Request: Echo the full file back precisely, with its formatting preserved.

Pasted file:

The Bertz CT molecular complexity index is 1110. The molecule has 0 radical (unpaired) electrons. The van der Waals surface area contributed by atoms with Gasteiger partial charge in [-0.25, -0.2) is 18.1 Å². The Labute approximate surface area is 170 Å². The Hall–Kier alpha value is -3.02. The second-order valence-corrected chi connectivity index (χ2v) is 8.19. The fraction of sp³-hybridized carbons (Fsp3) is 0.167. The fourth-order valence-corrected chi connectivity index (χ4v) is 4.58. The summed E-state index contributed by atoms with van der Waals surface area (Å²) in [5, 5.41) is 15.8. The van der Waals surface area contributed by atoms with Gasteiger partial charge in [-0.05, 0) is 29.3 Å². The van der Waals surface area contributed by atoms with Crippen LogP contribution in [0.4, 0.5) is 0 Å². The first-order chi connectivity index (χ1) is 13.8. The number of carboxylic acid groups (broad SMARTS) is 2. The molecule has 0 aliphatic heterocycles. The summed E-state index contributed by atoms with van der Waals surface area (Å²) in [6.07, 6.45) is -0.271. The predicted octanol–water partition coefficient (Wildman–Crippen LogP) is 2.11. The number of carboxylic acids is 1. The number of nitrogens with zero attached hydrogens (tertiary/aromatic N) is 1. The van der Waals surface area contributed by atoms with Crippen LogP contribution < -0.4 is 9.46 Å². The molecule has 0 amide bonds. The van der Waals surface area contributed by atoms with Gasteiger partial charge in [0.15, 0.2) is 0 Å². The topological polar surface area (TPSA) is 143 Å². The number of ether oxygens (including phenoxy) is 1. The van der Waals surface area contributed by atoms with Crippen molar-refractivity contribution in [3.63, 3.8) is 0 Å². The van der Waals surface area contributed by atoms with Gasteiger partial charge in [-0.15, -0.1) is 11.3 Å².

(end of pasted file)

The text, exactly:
The Bertz CT molecular complexity index is 1110. The molecule has 0 radical (unpaired) electrons. The van der Waals surface area contributed by atoms with Gasteiger partial charge in [-0.25, -0.2) is 18.1 Å². The Labute approximate surface area is 170 Å². The Hall–Kier alpha value is -3.02. The second-order valence-corrected chi connectivity index (χ2v) is 8.19. The fraction of sp³-hybridized carbons (Fsp3) is 0.167. The fourth-order valence-corrected chi connectivity index (χ4v) is 4.58. The summed E-state index contributed by atoms with van der Waals surface area (Å²) in [5, 5.41) is 15.8. The van der Waals surface area contributed by atoms with Gasteiger partial charge in [-0.05, 0) is 29.3 Å². The van der Waals surface area contributed by atoms with Crippen LogP contribution in [0.4, 0.5) is 0 Å². The first-order chi connectivity index (χ1) is 13.8. The number of carboxylic acid groups (broad SMARTS) is 2. The molecule has 0 aliphatic heterocycles. The summed E-state index contributed by atoms with van der Waals surface area (Å²) in [6.07, 6.45) is -0.271. The predicted octanol–water partition coefficient (Wildman–Crippen LogP) is 2.11. The number of carboxylic acids is 1. The number of nitrogens with zero attached hydrogens (tertiary/aromatic N) is 1. The van der Waals surface area contributed by atoms with Crippen LogP contribution < -0.4 is 9.46 Å². The molecule has 0 amide bonds. The van der Waals surface area contributed by atoms with Gasteiger partial charge in [0.15, 0.2) is 0 Å². The topological polar surface area (TPSA) is 143 Å². The number of ether oxygens (including phenoxy) is 1. The van der Waals surface area contributed by atoms with Crippen molar-refractivity contribution in [3.63, 3.8) is 0 Å². The van der Waals surface area contributed by atoms with Gasteiger partial charge in [-0.15, -0.1) is 11.3 Å².